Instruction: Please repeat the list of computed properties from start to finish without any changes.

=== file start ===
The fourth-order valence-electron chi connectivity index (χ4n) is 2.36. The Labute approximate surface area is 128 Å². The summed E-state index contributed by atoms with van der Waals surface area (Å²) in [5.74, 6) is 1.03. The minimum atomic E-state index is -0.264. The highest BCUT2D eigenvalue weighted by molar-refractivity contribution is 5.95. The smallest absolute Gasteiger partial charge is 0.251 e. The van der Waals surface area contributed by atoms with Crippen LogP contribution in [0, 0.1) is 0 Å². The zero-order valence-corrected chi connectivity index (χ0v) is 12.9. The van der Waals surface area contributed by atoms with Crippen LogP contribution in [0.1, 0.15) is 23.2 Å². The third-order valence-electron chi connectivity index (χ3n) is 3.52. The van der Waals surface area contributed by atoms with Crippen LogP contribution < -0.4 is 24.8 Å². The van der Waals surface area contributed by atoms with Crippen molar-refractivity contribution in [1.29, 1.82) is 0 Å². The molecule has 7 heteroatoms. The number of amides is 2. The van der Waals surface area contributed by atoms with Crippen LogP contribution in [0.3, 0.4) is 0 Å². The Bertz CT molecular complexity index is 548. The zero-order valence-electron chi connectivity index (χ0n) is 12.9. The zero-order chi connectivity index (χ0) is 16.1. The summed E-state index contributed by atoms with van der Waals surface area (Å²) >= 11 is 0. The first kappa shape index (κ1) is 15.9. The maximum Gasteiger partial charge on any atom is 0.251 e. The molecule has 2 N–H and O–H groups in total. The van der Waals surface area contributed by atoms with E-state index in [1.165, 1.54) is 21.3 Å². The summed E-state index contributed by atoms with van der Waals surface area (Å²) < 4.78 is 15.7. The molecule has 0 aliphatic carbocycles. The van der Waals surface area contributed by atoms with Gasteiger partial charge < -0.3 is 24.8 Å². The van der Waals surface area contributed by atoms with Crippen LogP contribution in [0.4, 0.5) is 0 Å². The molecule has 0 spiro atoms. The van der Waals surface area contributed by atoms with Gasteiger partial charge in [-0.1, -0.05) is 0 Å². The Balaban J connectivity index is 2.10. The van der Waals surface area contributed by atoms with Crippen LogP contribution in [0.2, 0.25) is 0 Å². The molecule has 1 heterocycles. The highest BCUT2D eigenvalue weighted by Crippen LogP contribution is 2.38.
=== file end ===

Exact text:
The fourth-order valence-electron chi connectivity index (χ4n) is 2.36. The Labute approximate surface area is 128 Å². The summed E-state index contributed by atoms with van der Waals surface area (Å²) in [5.74, 6) is 1.03. The minimum atomic E-state index is -0.264. The highest BCUT2D eigenvalue weighted by molar-refractivity contribution is 5.95. The smallest absolute Gasteiger partial charge is 0.251 e. The van der Waals surface area contributed by atoms with Crippen LogP contribution in [0, 0.1) is 0 Å². The zero-order valence-corrected chi connectivity index (χ0v) is 12.9. The van der Waals surface area contributed by atoms with Crippen LogP contribution in [0.1, 0.15) is 23.2 Å². The third-order valence-electron chi connectivity index (χ3n) is 3.52. The van der Waals surface area contributed by atoms with Crippen LogP contribution < -0.4 is 24.8 Å². The van der Waals surface area contributed by atoms with Crippen molar-refractivity contribution in [1.29, 1.82) is 0 Å². The molecule has 7 heteroatoms. The number of amides is 2. The van der Waals surface area contributed by atoms with Crippen LogP contribution in [0.3, 0.4) is 0 Å². The Bertz CT molecular complexity index is 548. The zero-order valence-electron chi connectivity index (χ0n) is 12.9. The zero-order chi connectivity index (χ0) is 16.1. The summed E-state index contributed by atoms with van der Waals surface area (Å²) >= 11 is 0. The first kappa shape index (κ1) is 15.9. The maximum Gasteiger partial charge on any atom is 0.251 e. The molecule has 2 N–H and O–H groups in total. The van der Waals surface area contributed by atoms with E-state index in [1.165, 1.54) is 21.3 Å². The summed E-state index contributed by atoms with van der Waals surface area (Å²) < 4.78 is 15.7. The molecule has 0 aliphatic carbocycles. The van der Waals surface area contributed by atoms with Gasteiger partial charge < -0.3 is 24.8 Å². The van der Waals surface area contributed by atoms with Crippen LogP contribution in [0.4, 0.5) is 0 Å². The molecule has 0 spiro atoms. The van der Waals surface area contributed by atoms with Gasteiger partial charge in [-0.1, -0.05) is 0 Å². The Balaban J connectivity index is 2.10. The van der Waals surface area contributed by atoms with Crippen LogP contribution in [0.2, 0.25) is 0 Å². The molecule has 1 heterocycles. The highest BCUT2D eigenvalue weighted by Crippen LogP contribution is 2.38.